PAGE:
To continue on the theme of the politics of fear from the last post, I want to share with you an article from The Nation that made an impression on me. It's about the role of the media, and our popular culture generally, in preparing us for doomsday thinking.
No wonder the area where the two towers fell was quickly dubbed "Ground Zero," a term previously reserved for the spot where an atomic explosion had occurred... No wonder the events seemed so strangely familiar. We had been living with the possible return of our most powerful weaponry via TV and the movies, novels and our own dream-life, in the past, the future and even--thanks to a John F. Kennedy TV appearance on October 22, 1962, during the Cuban Missile crisis to tell us that our world might end tomorrow--in something like the almost-present.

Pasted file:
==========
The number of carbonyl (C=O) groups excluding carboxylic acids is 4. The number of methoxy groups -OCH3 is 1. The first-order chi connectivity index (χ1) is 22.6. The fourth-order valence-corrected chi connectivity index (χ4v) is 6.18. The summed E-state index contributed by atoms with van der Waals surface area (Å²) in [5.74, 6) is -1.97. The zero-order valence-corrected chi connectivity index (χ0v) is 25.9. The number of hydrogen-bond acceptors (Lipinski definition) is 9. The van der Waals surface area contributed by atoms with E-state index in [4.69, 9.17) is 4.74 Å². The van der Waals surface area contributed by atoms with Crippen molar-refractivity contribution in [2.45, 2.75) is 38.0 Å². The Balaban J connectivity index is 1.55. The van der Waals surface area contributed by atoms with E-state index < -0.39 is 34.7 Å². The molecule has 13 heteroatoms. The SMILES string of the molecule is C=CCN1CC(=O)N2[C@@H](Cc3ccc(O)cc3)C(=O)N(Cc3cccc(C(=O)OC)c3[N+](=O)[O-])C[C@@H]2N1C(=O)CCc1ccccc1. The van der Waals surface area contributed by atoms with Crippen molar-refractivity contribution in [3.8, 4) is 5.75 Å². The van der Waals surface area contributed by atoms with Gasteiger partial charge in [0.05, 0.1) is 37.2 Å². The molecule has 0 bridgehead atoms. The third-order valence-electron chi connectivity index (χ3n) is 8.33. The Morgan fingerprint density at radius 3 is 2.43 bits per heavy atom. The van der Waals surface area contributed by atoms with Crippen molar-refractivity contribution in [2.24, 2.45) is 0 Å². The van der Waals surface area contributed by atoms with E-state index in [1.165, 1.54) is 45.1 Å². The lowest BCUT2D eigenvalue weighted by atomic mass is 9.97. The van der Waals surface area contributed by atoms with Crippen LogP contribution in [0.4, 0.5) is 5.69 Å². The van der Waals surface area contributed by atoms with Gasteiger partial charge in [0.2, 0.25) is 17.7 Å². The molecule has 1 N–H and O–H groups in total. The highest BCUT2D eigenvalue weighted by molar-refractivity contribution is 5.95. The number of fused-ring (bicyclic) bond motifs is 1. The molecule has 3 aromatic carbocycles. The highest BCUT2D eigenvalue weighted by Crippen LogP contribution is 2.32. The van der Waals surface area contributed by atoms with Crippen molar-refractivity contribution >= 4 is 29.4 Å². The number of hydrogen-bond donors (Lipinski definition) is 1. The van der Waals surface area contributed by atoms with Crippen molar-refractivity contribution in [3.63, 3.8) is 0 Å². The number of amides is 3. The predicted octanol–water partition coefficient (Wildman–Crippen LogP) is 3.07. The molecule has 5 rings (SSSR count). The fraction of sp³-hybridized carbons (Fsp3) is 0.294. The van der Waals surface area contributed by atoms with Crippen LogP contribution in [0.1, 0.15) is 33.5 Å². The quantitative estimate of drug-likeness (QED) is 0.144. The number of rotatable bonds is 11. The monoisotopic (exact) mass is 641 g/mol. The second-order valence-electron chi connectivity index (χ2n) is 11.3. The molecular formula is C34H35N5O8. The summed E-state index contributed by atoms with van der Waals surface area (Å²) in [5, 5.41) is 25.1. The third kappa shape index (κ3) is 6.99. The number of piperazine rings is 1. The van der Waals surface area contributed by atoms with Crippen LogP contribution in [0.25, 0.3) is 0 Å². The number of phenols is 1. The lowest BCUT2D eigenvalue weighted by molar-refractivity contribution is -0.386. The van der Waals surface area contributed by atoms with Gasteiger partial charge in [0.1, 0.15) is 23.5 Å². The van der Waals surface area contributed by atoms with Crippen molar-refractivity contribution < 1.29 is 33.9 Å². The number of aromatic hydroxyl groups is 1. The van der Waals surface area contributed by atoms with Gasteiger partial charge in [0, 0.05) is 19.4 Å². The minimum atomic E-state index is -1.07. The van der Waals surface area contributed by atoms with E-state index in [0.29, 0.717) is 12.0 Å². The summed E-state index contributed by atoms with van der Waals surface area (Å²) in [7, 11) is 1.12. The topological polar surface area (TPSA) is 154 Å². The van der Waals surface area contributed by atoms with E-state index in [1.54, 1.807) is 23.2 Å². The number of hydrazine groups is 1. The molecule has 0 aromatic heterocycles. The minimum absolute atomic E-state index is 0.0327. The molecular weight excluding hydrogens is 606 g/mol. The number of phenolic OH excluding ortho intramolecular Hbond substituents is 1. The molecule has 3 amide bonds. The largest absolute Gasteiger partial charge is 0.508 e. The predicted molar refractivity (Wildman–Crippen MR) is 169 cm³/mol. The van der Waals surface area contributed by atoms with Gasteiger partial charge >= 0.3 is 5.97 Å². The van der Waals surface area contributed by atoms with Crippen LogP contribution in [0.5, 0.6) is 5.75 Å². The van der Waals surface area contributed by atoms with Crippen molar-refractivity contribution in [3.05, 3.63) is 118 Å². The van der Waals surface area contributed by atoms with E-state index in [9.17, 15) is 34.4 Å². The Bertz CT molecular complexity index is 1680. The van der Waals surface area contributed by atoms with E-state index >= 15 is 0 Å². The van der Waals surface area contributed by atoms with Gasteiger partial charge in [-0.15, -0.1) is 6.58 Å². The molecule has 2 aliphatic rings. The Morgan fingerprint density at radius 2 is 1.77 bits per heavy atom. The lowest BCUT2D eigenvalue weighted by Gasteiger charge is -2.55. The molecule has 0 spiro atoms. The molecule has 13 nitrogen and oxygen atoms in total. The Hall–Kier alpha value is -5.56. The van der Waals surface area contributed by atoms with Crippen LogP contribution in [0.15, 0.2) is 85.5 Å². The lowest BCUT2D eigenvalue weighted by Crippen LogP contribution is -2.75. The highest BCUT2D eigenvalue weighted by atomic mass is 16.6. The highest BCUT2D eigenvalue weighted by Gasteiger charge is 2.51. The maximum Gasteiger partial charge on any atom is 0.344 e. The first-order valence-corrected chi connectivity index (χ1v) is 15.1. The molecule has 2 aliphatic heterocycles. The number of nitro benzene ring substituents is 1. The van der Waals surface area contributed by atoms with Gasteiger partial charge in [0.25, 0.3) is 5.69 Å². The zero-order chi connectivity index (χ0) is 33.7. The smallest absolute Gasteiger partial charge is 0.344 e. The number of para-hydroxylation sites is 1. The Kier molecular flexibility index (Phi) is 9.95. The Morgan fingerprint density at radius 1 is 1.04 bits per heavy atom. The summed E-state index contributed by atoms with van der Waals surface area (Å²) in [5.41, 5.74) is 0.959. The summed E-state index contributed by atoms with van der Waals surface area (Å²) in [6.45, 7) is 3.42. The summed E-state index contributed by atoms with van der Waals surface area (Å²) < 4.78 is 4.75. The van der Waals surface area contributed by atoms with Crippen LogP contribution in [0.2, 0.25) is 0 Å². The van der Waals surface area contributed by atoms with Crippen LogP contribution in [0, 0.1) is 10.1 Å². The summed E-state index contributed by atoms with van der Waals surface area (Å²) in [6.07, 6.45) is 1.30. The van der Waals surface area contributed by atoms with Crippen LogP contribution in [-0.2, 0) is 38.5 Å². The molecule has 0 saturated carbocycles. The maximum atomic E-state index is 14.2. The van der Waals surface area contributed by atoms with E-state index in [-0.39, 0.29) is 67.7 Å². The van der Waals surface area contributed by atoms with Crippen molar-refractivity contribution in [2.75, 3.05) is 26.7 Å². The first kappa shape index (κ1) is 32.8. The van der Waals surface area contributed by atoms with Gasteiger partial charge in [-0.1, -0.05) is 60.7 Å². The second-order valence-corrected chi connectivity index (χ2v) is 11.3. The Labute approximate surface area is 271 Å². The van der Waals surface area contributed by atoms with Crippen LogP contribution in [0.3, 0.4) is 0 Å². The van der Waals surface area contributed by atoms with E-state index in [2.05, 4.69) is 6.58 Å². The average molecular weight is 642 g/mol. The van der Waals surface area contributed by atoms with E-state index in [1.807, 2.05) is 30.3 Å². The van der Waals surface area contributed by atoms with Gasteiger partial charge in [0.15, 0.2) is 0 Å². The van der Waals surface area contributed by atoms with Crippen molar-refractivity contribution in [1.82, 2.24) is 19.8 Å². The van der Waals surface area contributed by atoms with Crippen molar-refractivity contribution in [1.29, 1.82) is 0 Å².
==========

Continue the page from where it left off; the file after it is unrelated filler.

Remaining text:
Read the full article here.
I definitely feel a need to think more deeply about the messages that my children are getting from the media.
I invite parents to share their thoughts on this. So far in my home we have introduced the following concepts:
Thomas the Tank Engine
Superman, Batman, the Riddler, the Joker, Aquaman, Aqualad, etc. (mostly DC comic superheros with a 70s feel).
Pirates of all kinds, including Captain Hook -- and Peter Pan
Tintin and his cohorts
Various children's stories, including Where the Wild Things Are, Cordoroy, Olivia, Mike Mulligan, etc.
49ers football games (10 minutes at a time, but enough to get the concept)
Cars -- the Pixar Movie ("Lightneen the Queen" is a current favorite in our house)
Do these stories provoke fear?
How can we make sure our children gain knowledge of this world -- not stand apart from it -- and yet avoid the doomsday dichotomies of good vs. evil in our popular culture?